6 Biggest Football Stadiums in the World
Football is one of the most popular sports in the world and stadiums on which it’s played are wonderfully designed and have a great capacity. Here are a few of the largest stadiums in the world where football (soccer) is played.
1. Maracana, Rio de Janeiro, Brazil
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Officially known as Estádio Mário Filho, the Maracana Stadium was built to serve as a centerpiece for the 1950 World Cup. It was designed to become the largest football stadium in the world . It opened on 16th June 1950 with a friendly match between selected players from Sao Paulo and Rio de Janeiro.
After eight days, the stadium hosted the opening match of the 1950 World Cup between Brazil and Mexico (4-0). It would continue to host four more tournaments in the first round group stage and three more in the second round stage, among which there was the deciding final match between Uruguay and Brazil (2-1).
Officially around 173,000 paying viewers watched the final; but it’s estimated that over 200,000 watched the match live from stands.
Although the stadium was renamed in 1966 after the demise of Brazilian journalist Mario Filho, people still refer to it as Maracana.
Shortly after a deathly accident, it got converted into an all-seater in the 1990s.
It was decided that Maracana would host the 2014 World Cup when Brazil was awarded the event in 2007 and renovation work started in 2010. The renewed stadium has a capacity of 79,000 seats. It reopened on 2nd June 2013 with a friendly international match between Brazil and England (2-2).
Maracana is a regular home to Flamengo and Fluminense, but it’s also used occasionally by other Rio clubs like Vasco da Gama and Botafogo for high-profile matches.
2. International Stadium Yokohama, Yokohama, Japan
Also known as Nissan Stadium, the International Stadium Yokohama, is the largest stadium in Japan. It officially opened on 1st March 1998. It served as the flagship stadium of the 2002 World Cup and hosted four matches, including the final between Germany and Brazil (2-0). It has the capacity of 72,327 seats.
The Nissan Stadium hosted the International Cup between 2002 and 2004, and the final of the FIFA Club World Cup between 2005 and 2008 and in 2011, 2012, 2015 and 2016.
3. Cairo International Stadium, Cairo, Egypt
Originally named Nasser Stadium, the Cairo International Stadium opened in 1960 when it had the capacity of over 100,000 viewers though unofficial entries could reach more than 120,000.
The stadium was refurbished in 2005 for the 2006 Africa Cup of Nations when it hosted the opening and final matches, among others.
The Cairo International Stadium is one of the major playing venues used by Egypt national team, although it’s not a permanent home to any club team. However, various Cairo-based clubs, such Zamalek and Al Ahiy, use it for their prominent matches.
4. Olympiastadion, Berlin, Germany
Olympiastadion was built to host the 1936 Olympic Games after demolishing the old stadium on the site. Architect Werner March created the stadium inspired by the classical world’s sports arenas. It has the capacity to hold 100,000 spectators.
In 1972-73, the stadium underwent a major renovation for the upcoming 1974 World Cup during which it hosted three matches in the first group stage.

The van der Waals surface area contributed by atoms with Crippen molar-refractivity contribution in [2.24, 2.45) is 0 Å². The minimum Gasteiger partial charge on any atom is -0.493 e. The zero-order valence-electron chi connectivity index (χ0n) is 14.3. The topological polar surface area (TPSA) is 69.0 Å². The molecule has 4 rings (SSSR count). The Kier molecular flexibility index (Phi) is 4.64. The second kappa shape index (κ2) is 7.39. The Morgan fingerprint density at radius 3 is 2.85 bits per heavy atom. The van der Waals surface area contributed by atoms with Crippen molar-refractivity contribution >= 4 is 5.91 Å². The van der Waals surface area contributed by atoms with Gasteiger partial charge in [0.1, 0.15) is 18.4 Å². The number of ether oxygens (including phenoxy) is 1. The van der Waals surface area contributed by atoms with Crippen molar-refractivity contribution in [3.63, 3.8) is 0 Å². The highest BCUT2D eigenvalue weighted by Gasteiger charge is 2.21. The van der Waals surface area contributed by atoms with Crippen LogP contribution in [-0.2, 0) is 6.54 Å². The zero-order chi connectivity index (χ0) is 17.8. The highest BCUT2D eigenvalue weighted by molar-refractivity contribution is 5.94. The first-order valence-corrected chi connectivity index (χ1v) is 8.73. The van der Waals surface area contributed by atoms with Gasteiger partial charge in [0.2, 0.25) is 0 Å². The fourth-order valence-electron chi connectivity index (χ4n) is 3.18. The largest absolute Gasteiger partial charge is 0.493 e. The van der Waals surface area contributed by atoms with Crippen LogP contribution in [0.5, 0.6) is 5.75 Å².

Then it underwent a renovation for the 2006 World Cup when it hosted four group matches, a quarter-final and the final between France and Italy (1-1).
The Olympiastadion hosted the Champions League final between Barcelona and Juventus (3-1) in 2015.
5. Stadio Olimpico, Rome, Italy
Stadio Olimpico, the flagship stadium of Foro Italia sports complex, was officially opened on 17th May 1953 when a match between Italy and Hungary was played. The stadium mainly comprises of terraces and its capacity was originally 100,000. Later in the 1960 Olympics, its terraces were converted to seats and its capacity became 53,000 seats.
Stadio Olimpico served as the principal venue of the Euro 1968 Championships, when it hosted the match for the third place and the final between Italy and Yugoslavia (2-0 after a replay).
In 1980, the stadium again hosted three group matches and the final between West Germany and Belgium (2-1).
Stadio Olimpico again underwent a major refurbishment when Italy got awarded the 1990 World Cup. Started with a plan of a few redesigns, the stadium got completely renovated and its capacity became 74,000 seats.
The stadium hosted all the three group matches of Italy during the World Cup – Italy’s round of 16 match and quarter-final and the final Germany FR and Argentina (1-0).
The last refurbishment of the stadium was done in 2007 to prepare it for hosting Champions League finals. Among other things, this renovation included replacement of all seats.
6. NSC Olimpiyskiy Stadium, Kiev, Ukraine
The National Sports Complex Olimpiyskiy Stadium is also called Kiev Olympic Stadium and is the Ukrainian national stadium and is home ground to FC Dynamo Kiev.
The stadium originally scheduled to open on 22nd June 1941 but was officially opened on 12th July 1942 when the Germans entered and took over the city. But the stadium had to be repaired when they retreated after one year and then was reopened on 25th June 1944.
The stadium was enlarged in 1966 with a second tier and its capacity became over 100,000. But in a second refurbishment, its capacity was reduced to around 83,000.
The stadium got selected to host the Euro 2012 final. During the Euro 2012 Championships, three group matches were hosted by the stadium, quarter-finals between Italy and England, and the final between Spain and Italy.
The NSC Olimpiyskiy Stadium hosted the 2018 Champions League final.
We hope that the information of these magnificent stadiums is amazing for you and your interest in the sport has still grown.